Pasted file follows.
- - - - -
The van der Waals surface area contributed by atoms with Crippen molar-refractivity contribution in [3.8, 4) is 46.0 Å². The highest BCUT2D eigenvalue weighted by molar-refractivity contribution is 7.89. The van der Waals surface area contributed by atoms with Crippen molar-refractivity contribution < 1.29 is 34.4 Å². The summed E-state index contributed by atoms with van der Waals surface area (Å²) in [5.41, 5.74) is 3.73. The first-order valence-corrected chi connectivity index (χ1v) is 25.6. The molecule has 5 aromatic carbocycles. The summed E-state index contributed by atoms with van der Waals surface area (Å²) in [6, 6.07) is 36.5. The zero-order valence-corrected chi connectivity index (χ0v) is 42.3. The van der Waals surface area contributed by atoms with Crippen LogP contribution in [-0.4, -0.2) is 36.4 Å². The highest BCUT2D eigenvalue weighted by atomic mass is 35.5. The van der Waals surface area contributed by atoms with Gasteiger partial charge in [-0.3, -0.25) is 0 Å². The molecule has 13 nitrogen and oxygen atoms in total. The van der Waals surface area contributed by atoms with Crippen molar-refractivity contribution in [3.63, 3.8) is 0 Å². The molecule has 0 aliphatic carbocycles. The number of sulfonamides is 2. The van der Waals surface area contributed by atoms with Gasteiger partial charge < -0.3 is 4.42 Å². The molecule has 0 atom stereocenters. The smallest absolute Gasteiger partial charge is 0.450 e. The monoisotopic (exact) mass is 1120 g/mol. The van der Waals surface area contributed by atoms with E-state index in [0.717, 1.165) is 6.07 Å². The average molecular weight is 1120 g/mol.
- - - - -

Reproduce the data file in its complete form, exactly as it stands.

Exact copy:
The van der Waals surface area contributed by atoms with Crippen molar-refractivity contribution in [3.8, 4) is 46.0 Å². The highest BCUT2D eigenvalue weighted by molar-refractivity contribution is 7.89. The van der Waals surface area contributed by atoms with Crippen molar-refractivity contribution < 1.29 is 34.4 Å². The summed E-state index contributed by atoms with van der Waals surface area (Å²) in [5.41, 5.74) is 3.73. The first-order valence-corrected chi connectivity index (χ1v) is 25.6. The molecule has 5 aromatic carbocycles. The summed E-state index contributed by atoms with van der Waals surface area (Å²) in [6, 6.07) is 36.5. The zero-order valence-corrected chi connectivity index (χ0v) is 42.3. The van der Waals surface area contributed by atoms with Crippen LogP contribution in [-0.4, -0.2) is 36.4 Å². The highest BCUT2D eigenvalue weighted by atomic mass is 35.5. The van der Waals surface area contributed by atoms with Gasteiger partial charge in [-0.3, -0.25) is 0 Å². The molecule has 13 nitrogen and oxygen atoms in total. The van der Waals surface area contributed by atoms with Crippen molar-refractivity contribution in [3.63, 3.8) is 0 Å². The molecule has 0 aliphatic carbocycles. The number of sulfonamides is 2. The van der Waals surface area contributed by atoms with Gasteiger partial charge < -0.3 is 4.42 Å². The molecule has 0 atom stereocenters. The smallest absolute Gasteiger partial charge is 0.450 e. The monoisotopic (exact) mass is 1120 g/mol. The van der Waals surface area contributed by atoms with E-state index in [0.717, 1.165) is 6.07 Å². The average molecular weight is 1120 g/mol.